On Wednesday night, a friend and I went to see the singer Meat Loaf in a concert at the Saban Theatre in Beverly Hills. Yes, I have enjoyed some of Meat Loaf’s music, but the main reason I was going was because Trey had wondered if I’d join him. We have an unspoken pact to support each other in our musical tastes — he’s certainly seen Pere Ubu often enough with me — and so, yes, I agreed to go see Meat Loaf. While not especially a fan of Meat Loaf, almost 40 years later I could still summon up what a powerful impression he made on me with his performance on “Saturday Night Live” back in that show’s formative years. (To watch a video of “Two out of Three Ain’t Bad” from that 1978 SNL episode, click here.) No, I didn’t expect a return to that, but I figured it’d be nice to spend some time with a friend seeing an act I’d never seen but enjoyed.
Before I headed over there, my wife had questions.
“Where is this?” she asked.
“The Saban,” I said.
“Is that ‘Saban’ like the guy who owned the Power Rangers?”
“Yes,” I said. “Also the Saban who’s a major donor to the Democrats.”
“And this is Meat Loaf.”
“… Was I invited?”
Now, she’s frequently made a point that she doesn’t like to go to concerts. Yes, she gamely went to see A Flock of Seagulls with me several months ago — in the rain! — and we had a great time, but she has told me repeatedly that she doesn’t want to go to concerts. Not even to see The Who, a band she really likes. To wit, this previous exchange:
Me: “Happy anniversary! Hey — I got us tickets to see The Who!”
Me: “For our anniversary.”
Her: “Why don’t you take Trey?”
Me: “Um… because that doesn’t seem very anniversary-like.”
After which I reminded her of all the Who songs she likes, and promised what a great time we’d have. (The concert, which was supposed to be last month, has been rescheduled for May because Roger Daltrey was ill, so I foresee many more months of negotiation over whether or not she’s going. She’s still insisting that I should take Trey.)
With Meat Loaf on Wednesday night, the story was quite different.
Again: “Was I invited?”
Me: “Um… no…. Sorry, did you want to go?”
Her: “I love Meat Loaf. I’ve always loved Meat Loaf! Don’t you remember that in college Ski and I used to sing Meat Loaf’s song from ‘Rocky Horror’ all the time?”
Me, not remembering that: “Sorry, I thought you didn’t like concerts.”
Her: “But this is Meat Loaf!”
Me: “I can go online right now. See if I can get you a ticket.”
Her, with a sigh: “No, that’s all right. I need to stay home with the kids….”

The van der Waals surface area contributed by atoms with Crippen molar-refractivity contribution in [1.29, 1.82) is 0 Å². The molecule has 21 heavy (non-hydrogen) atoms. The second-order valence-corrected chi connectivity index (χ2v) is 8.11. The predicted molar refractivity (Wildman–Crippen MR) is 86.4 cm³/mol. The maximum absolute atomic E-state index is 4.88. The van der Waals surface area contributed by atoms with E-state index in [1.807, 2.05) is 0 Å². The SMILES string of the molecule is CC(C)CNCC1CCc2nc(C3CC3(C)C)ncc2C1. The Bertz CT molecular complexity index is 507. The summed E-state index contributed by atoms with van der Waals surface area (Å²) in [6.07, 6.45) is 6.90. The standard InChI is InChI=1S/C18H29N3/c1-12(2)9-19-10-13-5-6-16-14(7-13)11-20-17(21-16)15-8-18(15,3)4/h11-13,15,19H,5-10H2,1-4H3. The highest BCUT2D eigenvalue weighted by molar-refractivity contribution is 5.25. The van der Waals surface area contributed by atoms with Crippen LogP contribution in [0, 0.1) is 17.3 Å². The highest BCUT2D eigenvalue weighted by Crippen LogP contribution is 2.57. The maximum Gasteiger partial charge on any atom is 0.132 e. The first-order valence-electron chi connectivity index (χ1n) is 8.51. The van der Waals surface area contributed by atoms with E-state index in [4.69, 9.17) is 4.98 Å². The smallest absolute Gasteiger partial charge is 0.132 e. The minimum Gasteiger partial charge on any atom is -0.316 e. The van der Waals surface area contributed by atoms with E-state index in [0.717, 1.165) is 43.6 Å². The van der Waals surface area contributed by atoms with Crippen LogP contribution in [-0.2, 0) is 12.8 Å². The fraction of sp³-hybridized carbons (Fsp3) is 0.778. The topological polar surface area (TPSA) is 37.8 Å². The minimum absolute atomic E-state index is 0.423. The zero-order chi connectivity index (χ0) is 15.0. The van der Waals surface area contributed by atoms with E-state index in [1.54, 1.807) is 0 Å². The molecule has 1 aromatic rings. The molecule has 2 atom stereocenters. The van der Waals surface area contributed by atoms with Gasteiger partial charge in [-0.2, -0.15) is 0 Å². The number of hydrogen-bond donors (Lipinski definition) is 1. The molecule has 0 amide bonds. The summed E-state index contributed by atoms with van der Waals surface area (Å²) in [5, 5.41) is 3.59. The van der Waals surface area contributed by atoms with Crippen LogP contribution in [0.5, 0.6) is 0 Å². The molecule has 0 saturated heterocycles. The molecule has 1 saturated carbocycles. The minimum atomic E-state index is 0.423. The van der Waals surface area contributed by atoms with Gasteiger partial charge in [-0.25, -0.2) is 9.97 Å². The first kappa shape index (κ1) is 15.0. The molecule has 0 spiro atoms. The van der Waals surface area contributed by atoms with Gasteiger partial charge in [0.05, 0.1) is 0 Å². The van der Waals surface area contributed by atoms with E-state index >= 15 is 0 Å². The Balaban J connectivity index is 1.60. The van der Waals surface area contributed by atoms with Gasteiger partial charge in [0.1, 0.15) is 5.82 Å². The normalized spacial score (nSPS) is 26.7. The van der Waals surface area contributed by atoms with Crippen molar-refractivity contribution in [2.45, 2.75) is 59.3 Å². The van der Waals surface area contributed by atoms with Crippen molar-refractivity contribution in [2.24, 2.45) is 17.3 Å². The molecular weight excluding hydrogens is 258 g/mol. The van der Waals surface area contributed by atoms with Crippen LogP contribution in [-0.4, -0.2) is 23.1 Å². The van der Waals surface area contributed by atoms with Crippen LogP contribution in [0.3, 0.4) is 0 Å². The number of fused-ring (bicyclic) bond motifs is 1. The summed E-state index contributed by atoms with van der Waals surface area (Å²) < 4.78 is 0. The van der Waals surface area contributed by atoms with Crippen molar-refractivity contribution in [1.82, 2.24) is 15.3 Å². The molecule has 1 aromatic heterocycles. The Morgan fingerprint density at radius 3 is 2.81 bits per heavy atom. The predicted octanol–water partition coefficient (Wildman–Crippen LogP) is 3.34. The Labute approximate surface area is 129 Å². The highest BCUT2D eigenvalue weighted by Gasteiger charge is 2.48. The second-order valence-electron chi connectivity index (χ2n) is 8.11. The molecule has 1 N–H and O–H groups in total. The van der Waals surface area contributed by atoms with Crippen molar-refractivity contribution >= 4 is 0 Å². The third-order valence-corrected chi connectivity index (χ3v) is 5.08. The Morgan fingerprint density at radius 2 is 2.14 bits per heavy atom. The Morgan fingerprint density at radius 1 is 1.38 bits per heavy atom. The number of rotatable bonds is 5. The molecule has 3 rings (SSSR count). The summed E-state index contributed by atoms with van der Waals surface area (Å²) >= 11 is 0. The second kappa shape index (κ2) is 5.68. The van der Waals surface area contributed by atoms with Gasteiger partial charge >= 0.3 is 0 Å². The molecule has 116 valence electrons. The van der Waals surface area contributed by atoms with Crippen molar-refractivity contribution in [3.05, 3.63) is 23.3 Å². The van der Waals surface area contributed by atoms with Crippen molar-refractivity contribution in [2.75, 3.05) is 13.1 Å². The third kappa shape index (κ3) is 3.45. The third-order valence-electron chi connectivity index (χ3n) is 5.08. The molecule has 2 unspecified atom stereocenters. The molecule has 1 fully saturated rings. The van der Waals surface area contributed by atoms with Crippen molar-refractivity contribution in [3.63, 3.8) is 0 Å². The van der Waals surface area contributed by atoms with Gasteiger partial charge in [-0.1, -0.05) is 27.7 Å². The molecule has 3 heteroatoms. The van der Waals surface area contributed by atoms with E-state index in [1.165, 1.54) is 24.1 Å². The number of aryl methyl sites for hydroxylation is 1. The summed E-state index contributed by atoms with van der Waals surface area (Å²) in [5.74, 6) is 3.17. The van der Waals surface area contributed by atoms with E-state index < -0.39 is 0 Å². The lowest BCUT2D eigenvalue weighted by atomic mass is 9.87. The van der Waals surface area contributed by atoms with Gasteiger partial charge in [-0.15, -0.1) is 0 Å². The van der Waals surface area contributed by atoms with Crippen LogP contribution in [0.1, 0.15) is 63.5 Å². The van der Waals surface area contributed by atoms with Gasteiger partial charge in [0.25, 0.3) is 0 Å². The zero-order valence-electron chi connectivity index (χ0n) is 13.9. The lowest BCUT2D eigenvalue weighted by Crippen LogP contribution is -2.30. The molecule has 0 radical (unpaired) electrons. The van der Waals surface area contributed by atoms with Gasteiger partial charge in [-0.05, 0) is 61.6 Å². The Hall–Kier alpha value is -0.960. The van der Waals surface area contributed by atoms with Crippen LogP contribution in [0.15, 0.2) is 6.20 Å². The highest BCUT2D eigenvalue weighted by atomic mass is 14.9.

Me: “I’ll stay home with the kids. You go see Meat Loaf with Trey and I’ll stay here.”
Her: “No, that’s okay. You have fun.”
When I related this to Trey, while we were sitting in the theatre waiting for the show to start, his brow furrowed. “Now I feel shitty,” he said. I countered, “Don’t worry about it — I offered to buy her a ticket, I offered to stay home, I offered for her to go in my place…” “But she could be sitting right there!” he said, pointing to an empty seat to my left. And it was true — she could have been.
Just then, the lights dimmed and people hooted and the band came on and started to play. As the seven supporting musicians started, I got excited — the mix of heavy drums with percussion and keyboards, and then twin layers of guitar on top, filled me with anticipation. This sounded great, and this was going to be great!
But then… Meat Loaf entered and started to sing. Or, more appropriately, “sing.”
As I was going to learn over the course of the next 90 minutes, the 2015 version of Meat Loaf can’t sing. As we discovered the only time he spoke to the audience, he can barely speak. When, three songs in, he announced a little birthday tribute to someone in the audience, his voice reminded of the metallic scraping of our in-sink garbage disposal, a gnashing and grating clamor that no one can endure. The reason Meat Loaf has seven supporting musicians became crystal clear — most of them cover for him on vocals. Not only can he not hit a single note, he can’t find one to make the attempt. He also, I suspect, is in some physical distress. Mr. Loaf has a large upper body, and legs that don’t seem to be supporting him too well; he ambled about the stage like a great rolling stink bug in a lurching, stilted way that convinced me he has major joint problems.